Sparks of Hope for a More Open Approach to Scientific Research and Publishing
Transparent peer review, replication studies, and journals of negative results all suggest change is on the horizon
As I was writing this editorial, I learned about yet another scientific paper being retracted. This time it was a genetics paper in Science, one of the hundreds of retractions that the blog Retraction Watch has covered in the last year, and it served as another reminder of the flaws in our scientific process.
Errors are to be expected: To some extent, this is the nature of science. Scientific findings represent the truth, but with a caveat. It is the truth as captured in that moment of time with the available knowledge and technologies. New developments change our understanding. Think of how DNA testing has provided new insights into criminal investigations, and in some cases, altered the fate of those who had already been convicted. New information can lead to new conclusions.
These are not the types of errors that concern me. What worries me are the types of errors that are reported in the “Error!” article in this issue of Biomedical Computation Review and that are responsible for some recent retractions—the flawed data analysis or worse, the falsely manipulated data; incorrect assumptions that lead to wrong conclusions. How did these studies get through our peer-review process? And why has it taken so long to correct some of these mistakes?
The outlook might appear bleak, especially according to the recent popular press—the New York Times ran the article “It’s Science, but Not Necessarily Right” in June of this year, and the Wall Street Journal followed that up in August with the article “Mistakes in Scientific Studies Surge.” There is clearly room—lots of room—for improvement. But I also see sparks of hope as the scientific research and publication process tries to correct itself.
Take the journal Biology Direct, for example, with its novel peer review system. Authors choose their reviewers from the journal’s editorial board, and reviewers can optionally prepare comments that are publicly available on-line. The idea of an open, or even a partially open, review process is attractive. Reviewers will likely feel greater responsibility with this type of process, and the reviews themselves provide readers with additional insight into the work. Think of how your view of a study would differ if you knew the reviewers had concerns about the statistical analysis that had not been addressed. And the critiques might even change the way you approach other studies you read.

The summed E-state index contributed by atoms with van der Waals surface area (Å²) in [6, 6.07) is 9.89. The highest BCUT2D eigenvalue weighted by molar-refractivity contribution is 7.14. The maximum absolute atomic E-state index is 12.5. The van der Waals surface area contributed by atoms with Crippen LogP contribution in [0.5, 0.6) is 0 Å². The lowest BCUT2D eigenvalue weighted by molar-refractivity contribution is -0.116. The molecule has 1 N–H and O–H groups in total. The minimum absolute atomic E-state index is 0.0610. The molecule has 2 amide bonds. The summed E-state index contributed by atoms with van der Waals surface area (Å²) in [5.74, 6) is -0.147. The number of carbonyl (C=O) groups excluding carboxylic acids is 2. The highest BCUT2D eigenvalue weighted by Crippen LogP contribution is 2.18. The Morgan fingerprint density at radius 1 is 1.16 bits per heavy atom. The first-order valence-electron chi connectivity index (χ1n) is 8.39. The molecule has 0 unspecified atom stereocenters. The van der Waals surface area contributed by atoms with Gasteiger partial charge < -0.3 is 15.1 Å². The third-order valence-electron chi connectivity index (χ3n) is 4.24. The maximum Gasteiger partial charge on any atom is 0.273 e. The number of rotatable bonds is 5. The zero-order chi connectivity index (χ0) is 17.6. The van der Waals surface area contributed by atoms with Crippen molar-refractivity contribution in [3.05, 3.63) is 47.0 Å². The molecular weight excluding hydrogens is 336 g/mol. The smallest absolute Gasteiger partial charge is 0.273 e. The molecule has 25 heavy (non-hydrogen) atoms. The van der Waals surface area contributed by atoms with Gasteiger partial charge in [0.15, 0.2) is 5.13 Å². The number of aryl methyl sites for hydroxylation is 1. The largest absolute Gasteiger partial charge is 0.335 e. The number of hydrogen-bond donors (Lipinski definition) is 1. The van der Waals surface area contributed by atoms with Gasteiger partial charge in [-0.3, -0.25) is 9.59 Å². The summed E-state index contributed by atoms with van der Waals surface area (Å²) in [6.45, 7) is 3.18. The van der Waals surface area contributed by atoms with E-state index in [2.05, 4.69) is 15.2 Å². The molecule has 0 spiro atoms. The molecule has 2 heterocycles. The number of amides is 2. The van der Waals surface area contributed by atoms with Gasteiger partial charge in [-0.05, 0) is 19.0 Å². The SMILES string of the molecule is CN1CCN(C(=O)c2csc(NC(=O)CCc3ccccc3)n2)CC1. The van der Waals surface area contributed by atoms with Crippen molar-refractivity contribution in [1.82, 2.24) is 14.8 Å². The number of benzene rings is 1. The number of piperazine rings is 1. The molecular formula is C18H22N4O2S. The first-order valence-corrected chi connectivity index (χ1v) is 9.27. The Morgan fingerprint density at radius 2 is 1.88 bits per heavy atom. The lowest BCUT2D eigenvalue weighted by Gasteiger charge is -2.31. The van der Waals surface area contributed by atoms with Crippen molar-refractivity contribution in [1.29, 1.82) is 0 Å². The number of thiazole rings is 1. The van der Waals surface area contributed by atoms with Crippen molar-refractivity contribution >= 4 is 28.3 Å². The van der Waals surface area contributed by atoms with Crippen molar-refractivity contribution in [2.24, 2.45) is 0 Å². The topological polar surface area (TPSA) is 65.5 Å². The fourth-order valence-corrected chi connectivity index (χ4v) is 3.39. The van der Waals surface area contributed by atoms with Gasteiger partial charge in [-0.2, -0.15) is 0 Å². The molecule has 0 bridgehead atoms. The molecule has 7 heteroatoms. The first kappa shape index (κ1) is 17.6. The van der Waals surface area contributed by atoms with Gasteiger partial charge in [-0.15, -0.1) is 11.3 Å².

There also appears to be a growing awareness that replication studies and negative results may be valuable in the scientific process. Though science prides itself on discovery—think of how many grant proposals and papers include the words “new,” “novel,” or “groundbreaking” in them—the research path consists of more failures than successes. So knowing what not to do is incredibly useful, especially when there are no clear directions on what the right next step is. And the infrastructure to motivate and promote this different kind of research is beginning to develop.
The “Facilities of Research Excellence in Spinal Cord Injury” (FORE-SCI) program funded by the National Institute of Neurological Disorders and Stroke (NINDS) is a noteworthy example. This group within the National Institutes of Health concluded that replication studies were needed in order to turn research findings based on in vitro or animal experiments into clinical trials. And, very importantly, they decided to provide the funding for replication studies, a real paradigm shift for an organization that emphasizes novel research.
There are also a few journals dedicated to publishing negative results: the Journal of Negative Results in Biomedicine, the Journal of Negative Results—Ecology and Evolutionary Biology, the Journal of Articles in Support of the Null Hypothesis, All Results Journals. And there are some mainstream journals that are open to publishing replication studies. The FORE-SCI-sponsored studies, for instance, are being published as part of a special issue of the journal Experimental Neurology and provide unique insights into the issues and usefulness of replication studies.
Efforts like Biology Direct and FORE-SCI show us what’s possible, but we have a long way to go. The community needs to support these efforts to ensure that these sparks of hope are fanned into a new reality for scientific research and publishing.